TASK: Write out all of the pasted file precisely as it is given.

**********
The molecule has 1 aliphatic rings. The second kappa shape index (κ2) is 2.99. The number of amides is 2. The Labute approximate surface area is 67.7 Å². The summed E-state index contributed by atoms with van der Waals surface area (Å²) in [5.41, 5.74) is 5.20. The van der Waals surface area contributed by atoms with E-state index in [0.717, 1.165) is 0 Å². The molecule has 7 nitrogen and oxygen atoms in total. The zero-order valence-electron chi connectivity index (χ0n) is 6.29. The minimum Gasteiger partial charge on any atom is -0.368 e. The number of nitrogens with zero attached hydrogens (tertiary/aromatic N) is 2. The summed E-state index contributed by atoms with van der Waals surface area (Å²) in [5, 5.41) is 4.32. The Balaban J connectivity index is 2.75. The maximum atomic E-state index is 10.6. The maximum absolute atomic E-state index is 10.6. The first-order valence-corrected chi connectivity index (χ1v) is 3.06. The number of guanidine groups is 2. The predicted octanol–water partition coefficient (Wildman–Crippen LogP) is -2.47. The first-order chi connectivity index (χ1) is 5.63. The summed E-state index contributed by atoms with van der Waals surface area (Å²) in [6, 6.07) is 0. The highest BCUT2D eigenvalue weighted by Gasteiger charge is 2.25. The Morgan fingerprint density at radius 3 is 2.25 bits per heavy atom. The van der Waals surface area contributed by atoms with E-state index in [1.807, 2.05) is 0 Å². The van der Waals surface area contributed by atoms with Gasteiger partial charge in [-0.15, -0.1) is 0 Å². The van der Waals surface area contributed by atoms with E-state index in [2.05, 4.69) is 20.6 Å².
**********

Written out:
The molecule has 1 aliphatic rings. The second kappa shape index (κ2) is 2.99. The number of amides is 2. The Labute approximate surface area is 67.7 Å². The summed E-state index contributed by atoms with van der Waals surface area (Å²) in [5.41, 5.74) is 5.20. The van der Waals surface area contributed by atoms with E-state index in [0.717, 1.165) is 0 Å². The molecule has 7 nitrogen and oxygen atoms in total. The zero-order valence-electron chi connectivity index (χ0n) is 6.29. The minimum Gasteiger partial charge on any atom is -0.368 e. The number of nitrogens with zero attached hydrogens (tertiary/aromatic N) is 2. The summed E-state index contributed by atoms with van der Waals surface area (Å²) in [5, 5.41) is 4.32. The Balaban J connectivity index is 2.75. The maximum atomic E-state index is 10.6. The maximum absolute atomic E-state index is 10.6. The first-order valence-corrected chi connectivity index (χ1v) is 3.06. The number of guanidine groups is 2. The predicted octanol–water partition coefficient (Wildman–Crippen LogP) is -2.47. The first-order chi connectivity index (χ1) is 5.63. The summed E-state index contributed by atoms with van der Waals surface area (Å²) in [6, 6.07) is 0. The highest BCUT2D eigenvalue weighted by Gasteiger charge is 2.25. The Morgan fingerprint density at radius 3 is 2.25 bits per heavy atom. The van der Waals surface area contributed by atoms with E-state index in [1.807, 2.05) is 0 Å². The van der Waals surface area contributed by atoms with Gasteiger partial charge in [-0.15, -0.1) is 0 Å². The van der Waals surface area contributed by atoms with E-state index in [2.05, 4.69) is 20.6 Å².